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Aircraft Pilot


Description

Flying for most of us is quite a treat. Being up in the air heading to new and exciting destinations is thrilling to tourists, but for aircraft pilots, it's all in a day's work.

Aircraft pilots fly commercial planes full of eager travelers, cargo planes full of everything from socks to mail, as well as supplies for regions suffering from drought, flooding, disease, and war. Other aircraft pilots fly tourist planes, float planes, or single-engine planes, taking people on afternoon jaunts or supplies to remote communities that are otherwise inaccessible. Some fly crop planes that spray pesticides and herbicides. Some even fly waterbombers over forest fires.

But all pilots, from the ones flying honeymooners to Barbados to the ones flying blankets and canned veggies to famine victims, are responsible for similar things. They must ensure that the plane's engines, flight systems, and instruments are all functioning; they must brief any crew on details about the flight; and they must ensure that all safety resources are ready. They must also make sure that they have a firm idea about where they are headed - an airplane is the last thing you want to get lost in.

Pilots are some of the most well-trained professionals working today. They must take many hours of in-class training as well as in-flight classes, and pass difficult tests, including physical fitness and eyesight exams. Pilots are also re-trained during the course of their service, and the bigger the plane and the more precious the cargo, the more education and experience employers demand.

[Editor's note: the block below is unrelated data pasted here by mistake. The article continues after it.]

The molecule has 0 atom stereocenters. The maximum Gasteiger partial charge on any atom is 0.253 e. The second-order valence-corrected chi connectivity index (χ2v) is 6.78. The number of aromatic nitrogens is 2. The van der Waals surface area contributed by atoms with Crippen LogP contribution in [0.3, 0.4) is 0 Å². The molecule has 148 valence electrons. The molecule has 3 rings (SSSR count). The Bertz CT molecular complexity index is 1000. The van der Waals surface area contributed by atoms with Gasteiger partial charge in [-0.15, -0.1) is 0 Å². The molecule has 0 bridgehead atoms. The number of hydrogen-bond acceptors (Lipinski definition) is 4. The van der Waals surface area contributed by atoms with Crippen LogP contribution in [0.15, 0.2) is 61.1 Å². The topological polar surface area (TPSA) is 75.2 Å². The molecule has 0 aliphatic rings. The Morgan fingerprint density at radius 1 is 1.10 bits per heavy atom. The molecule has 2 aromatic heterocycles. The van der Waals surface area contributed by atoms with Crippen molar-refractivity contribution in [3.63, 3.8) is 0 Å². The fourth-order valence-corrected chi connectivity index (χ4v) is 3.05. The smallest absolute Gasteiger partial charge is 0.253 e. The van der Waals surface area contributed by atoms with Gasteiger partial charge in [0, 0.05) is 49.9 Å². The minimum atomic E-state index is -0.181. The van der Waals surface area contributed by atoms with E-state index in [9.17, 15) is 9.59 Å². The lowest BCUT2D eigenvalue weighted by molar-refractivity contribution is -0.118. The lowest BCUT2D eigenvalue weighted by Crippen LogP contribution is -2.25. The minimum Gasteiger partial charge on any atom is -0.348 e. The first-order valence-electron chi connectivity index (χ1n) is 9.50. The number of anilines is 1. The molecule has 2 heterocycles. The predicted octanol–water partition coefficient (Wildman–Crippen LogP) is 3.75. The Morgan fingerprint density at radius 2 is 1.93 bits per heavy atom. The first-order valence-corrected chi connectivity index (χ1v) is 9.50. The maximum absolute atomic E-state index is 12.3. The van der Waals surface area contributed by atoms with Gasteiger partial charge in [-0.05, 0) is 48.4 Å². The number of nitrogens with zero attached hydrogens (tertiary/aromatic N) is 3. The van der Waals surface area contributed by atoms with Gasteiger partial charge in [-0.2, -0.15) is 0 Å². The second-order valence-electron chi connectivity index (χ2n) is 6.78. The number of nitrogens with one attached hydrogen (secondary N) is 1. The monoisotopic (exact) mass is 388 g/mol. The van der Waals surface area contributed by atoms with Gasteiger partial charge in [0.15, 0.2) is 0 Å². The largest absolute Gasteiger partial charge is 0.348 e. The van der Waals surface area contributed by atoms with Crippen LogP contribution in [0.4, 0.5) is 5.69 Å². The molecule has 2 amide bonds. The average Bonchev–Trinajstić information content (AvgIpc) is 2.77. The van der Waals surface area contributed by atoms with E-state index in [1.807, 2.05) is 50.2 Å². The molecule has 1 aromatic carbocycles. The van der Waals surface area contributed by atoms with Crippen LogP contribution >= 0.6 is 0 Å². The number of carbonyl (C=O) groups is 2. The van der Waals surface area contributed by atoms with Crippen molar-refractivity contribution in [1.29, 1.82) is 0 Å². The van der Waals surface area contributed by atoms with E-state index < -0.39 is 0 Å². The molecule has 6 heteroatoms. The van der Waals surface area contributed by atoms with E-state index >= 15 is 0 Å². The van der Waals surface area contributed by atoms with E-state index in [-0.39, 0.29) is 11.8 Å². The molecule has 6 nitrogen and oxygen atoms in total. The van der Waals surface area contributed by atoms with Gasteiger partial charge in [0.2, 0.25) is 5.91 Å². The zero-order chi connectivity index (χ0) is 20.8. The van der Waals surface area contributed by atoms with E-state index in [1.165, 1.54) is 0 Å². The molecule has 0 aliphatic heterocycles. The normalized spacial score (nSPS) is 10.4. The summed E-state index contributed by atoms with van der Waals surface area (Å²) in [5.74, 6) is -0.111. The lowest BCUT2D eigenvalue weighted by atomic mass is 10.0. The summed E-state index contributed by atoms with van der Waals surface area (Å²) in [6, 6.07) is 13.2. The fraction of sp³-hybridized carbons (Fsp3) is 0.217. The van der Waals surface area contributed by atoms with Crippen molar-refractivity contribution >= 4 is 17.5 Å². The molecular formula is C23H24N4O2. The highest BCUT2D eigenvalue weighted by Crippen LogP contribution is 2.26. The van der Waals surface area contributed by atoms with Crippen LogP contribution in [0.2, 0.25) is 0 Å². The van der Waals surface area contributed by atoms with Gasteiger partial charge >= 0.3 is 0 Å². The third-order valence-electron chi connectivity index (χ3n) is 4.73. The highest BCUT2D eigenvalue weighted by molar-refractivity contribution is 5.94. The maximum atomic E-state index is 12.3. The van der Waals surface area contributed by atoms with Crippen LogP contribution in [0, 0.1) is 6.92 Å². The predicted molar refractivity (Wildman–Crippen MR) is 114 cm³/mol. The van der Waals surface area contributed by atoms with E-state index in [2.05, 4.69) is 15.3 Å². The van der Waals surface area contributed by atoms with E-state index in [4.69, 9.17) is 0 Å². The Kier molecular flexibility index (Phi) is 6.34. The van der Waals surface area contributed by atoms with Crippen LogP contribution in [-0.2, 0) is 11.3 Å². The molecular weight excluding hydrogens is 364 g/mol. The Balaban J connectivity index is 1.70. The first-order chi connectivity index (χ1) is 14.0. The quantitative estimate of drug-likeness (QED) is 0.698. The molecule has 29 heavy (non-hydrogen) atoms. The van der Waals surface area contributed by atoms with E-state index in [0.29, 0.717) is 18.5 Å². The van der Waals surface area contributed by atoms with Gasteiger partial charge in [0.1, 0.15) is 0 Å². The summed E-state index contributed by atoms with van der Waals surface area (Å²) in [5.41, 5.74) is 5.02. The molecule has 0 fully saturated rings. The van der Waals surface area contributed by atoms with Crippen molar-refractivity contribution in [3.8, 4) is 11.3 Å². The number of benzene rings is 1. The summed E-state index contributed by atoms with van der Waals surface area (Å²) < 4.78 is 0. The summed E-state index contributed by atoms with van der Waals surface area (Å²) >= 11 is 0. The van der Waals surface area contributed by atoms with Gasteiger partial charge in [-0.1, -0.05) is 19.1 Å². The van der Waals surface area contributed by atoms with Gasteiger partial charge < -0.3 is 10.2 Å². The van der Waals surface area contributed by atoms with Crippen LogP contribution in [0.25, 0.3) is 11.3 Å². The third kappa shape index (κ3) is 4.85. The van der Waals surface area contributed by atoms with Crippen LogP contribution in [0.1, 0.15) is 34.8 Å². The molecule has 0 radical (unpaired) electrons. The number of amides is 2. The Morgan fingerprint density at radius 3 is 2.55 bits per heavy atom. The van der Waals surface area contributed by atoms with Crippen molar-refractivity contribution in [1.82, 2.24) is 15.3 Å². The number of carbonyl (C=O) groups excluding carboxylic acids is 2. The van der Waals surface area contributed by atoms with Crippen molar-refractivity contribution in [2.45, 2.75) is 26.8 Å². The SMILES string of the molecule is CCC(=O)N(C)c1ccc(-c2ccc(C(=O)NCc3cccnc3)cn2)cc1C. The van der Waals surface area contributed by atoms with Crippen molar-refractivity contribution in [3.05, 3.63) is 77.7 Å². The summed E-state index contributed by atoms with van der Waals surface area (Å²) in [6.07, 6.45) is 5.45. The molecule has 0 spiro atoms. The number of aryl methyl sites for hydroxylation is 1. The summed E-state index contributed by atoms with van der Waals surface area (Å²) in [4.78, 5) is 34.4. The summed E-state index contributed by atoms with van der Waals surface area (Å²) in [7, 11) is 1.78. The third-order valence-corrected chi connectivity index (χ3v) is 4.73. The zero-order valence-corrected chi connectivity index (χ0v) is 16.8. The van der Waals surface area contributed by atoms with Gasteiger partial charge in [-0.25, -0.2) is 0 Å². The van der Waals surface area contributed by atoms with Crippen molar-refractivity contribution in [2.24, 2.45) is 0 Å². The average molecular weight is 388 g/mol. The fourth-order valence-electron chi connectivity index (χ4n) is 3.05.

Flying an aircraft can be fun, exciting, dangerous, and interesting. Piloting aircrafts can allow you to see places and people you never thought you would and can allow you to feel enormous amounts of pride. It is not a career to step up to lightly; carrying a heavy amount of responsibility is the only way you'll get to soar.
 
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Aviation Institute of Maintenance

Aviation Institute of Maintenance schools are distinguished institutes committed to the education and personal enrichment of each student interested in the Aviation Industry.

Programs Offered:
  • Aviation Maintenance Technician
  • Aviation Maintenance Technical Engineer

 

 



  Average Earnings  
Lowest 10% of Earners:
$26,100
 
Median Salary:
$70,140
 
Highest 10% of Earners:
$47,970

  Interests and Skills  
Aircraft pilots must be confident in their abilities, with good leadership qualities and the ability to work well with others. They must be level-headed, and be able to make decisions under pressure. They should enjoy flying, have good spatial perception, motor skills, and excellent eyesight, with or without glasses. They need to have excellent hearing, be in good health, and have mechanical abilities.
 

  Typical Tasks  
  • Regular reviews of equipment, procedures, and safety programs
  • Calculate and review flight plans
  • Meet with any flight crew
  • Check emergency systems, radios, fuel load, etc., before take off
  • Make position reports
  • Keep log of flight data
  • Monitor flight systems
  • Find weather conditions en route
  • Make announcements on the public address system
  • Respond to any emergencies that arise